Always Be My Maybe
Director - Nahnatchka Khan
Cast - Ali Wong, Randall Park, Daniel Dae Kim, Keanu Reeves
Rating - 3/5
Boy meets girl. Boy loses girl. Boy gets girl back. This is the basic tenet of romantic comedies. It also happens to extremely dated, especially if you take into account how passive the said ‘girl’ is in this scenario. Always Be My Maybe, the latest and best film in Netflix’s Summer of Love (2019 edition), is excessively dedicated to the rules of rom-coms - especially this one - but it is also quietly effective, and empowering in subtle and smart ways.
Starring a mostly South East Asian cast, the film isn’t quite the breath of fresh air as 2018’s To All the Boys I’ve Loved Before - mostly because even its most progressive ideas can’t help but feel somewhat passe - but it is certainly better than a lot of the other rom-coms the streaming service seems to be churning out on a monthly basis.
The comedienne Ali Wong plays successful chef Sasha Tran, trapped in a loveless relationship with hotshot restaurateur Brandon Choi (Daniel Dae Kim). When Brandon suggests they take a break - an idea he has on vacation in India, with Padma Lakshmi on his arm - Sasha in a fit of sadness moves back to her hometown of San Francisco, where she runs into Marcus Kim, her childhood best friend, played by Randall Park.
While Sasha was busy conquering the restaurant world, Marcus was stuck at home, working with his father in their plumbing business - not because of some misplaced sense of duty, but mostly because he’s stunningly unambitious. He spends his days ‘smoking weed and dancing in front of the mirror’ and his evenings with his band, playing local gigs and no longer even pretending that they’re destined for greatness.
Sasha’s return brings unnecessary complications to Marcus’ unremarkable life, and reawakens dormant feelings between the two. This gives the film an excuse to move on to the second most popular rom-com trope: Will they or won’t they.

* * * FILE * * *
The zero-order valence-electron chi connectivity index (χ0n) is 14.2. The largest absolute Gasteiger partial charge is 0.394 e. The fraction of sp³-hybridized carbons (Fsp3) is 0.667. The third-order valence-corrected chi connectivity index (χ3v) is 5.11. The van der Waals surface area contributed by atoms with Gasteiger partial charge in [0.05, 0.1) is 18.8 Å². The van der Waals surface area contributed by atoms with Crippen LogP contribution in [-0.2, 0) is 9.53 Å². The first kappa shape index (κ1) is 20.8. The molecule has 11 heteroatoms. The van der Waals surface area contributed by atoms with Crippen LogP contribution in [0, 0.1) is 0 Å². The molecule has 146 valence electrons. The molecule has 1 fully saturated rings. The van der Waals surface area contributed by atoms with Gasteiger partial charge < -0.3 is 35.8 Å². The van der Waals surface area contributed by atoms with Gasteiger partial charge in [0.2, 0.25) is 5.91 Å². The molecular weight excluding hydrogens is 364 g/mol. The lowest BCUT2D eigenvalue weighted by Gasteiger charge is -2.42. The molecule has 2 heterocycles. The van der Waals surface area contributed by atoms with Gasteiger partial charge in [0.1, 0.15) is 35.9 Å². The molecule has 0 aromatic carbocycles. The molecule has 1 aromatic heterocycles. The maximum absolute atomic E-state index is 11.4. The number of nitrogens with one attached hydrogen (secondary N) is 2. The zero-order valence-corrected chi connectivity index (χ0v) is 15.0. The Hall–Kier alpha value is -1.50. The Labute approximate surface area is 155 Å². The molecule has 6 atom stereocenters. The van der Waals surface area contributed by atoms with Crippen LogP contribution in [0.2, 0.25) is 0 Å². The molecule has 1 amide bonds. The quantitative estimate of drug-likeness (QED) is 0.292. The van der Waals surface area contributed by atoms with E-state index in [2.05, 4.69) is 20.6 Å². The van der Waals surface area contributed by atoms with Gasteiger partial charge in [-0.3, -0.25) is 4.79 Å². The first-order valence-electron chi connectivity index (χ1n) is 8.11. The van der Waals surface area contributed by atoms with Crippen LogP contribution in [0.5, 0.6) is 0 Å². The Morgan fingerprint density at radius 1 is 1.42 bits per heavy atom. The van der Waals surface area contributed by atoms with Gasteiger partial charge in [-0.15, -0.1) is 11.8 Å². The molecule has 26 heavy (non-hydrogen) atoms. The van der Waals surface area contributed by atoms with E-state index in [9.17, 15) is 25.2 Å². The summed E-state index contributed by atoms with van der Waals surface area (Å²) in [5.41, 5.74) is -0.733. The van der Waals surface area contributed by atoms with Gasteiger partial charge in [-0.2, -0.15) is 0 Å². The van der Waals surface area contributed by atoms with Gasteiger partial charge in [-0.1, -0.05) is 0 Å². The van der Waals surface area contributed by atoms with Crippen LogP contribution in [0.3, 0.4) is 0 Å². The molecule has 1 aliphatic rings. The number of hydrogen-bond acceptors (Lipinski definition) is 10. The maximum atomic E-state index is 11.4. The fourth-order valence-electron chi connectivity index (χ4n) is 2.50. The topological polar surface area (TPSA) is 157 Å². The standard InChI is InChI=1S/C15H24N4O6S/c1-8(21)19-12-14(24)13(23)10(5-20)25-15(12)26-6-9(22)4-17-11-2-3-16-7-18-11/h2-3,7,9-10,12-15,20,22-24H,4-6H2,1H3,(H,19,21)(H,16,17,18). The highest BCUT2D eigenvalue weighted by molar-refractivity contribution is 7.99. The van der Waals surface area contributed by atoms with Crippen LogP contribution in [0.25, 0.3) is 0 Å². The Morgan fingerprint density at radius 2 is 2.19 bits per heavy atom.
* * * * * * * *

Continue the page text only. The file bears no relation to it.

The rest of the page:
Very few films actually have the courage to choose the second option and not bring its two leads together in the end. This is based mostly on the (incorrect) assumption that this is somehow worse. But take for example (500) Days of Summer, or even Her - two of the best romantic comedies of the last decade, and notice how well they subvert this expectation.
Always Be My Maybe isn’t as refreshing, conceptually, as those films, but it is quite path-breaking in other departments. For all its success, Crazy Rich Asians did little else for Asian representation than just that. It represented them. It was the first step. Always Be My Maybe is more concerned with the immigrant experience - like Aziz Ansari’s Master of None, it’s a delicate examination of the differences between first generation and second generation Asian Americans.
Keeping with its millennial vibe, however, Sasha and Marcus’ parents are happy. They aren’t.
A terrific sequence in San Francisco’s famous Chinatown adds a nice dash of cultural spice - Sasha is Chinese, Marcus is Korean - to the largely glossy film. Over dim sums and despair, they reconnect, and rediscover their priorities.
Always Be My Maybe, and last month’s Someone Great, aren’t just female-led films; their female leads also happen to belong to minorities, and aren’t at all like the traditional Hollywood ideal of what a rom-com star should be. Take a moment to appreciate that. If that doesn’t float your boat, watch it for a glorious 15-minute Keanu Reeves cameo.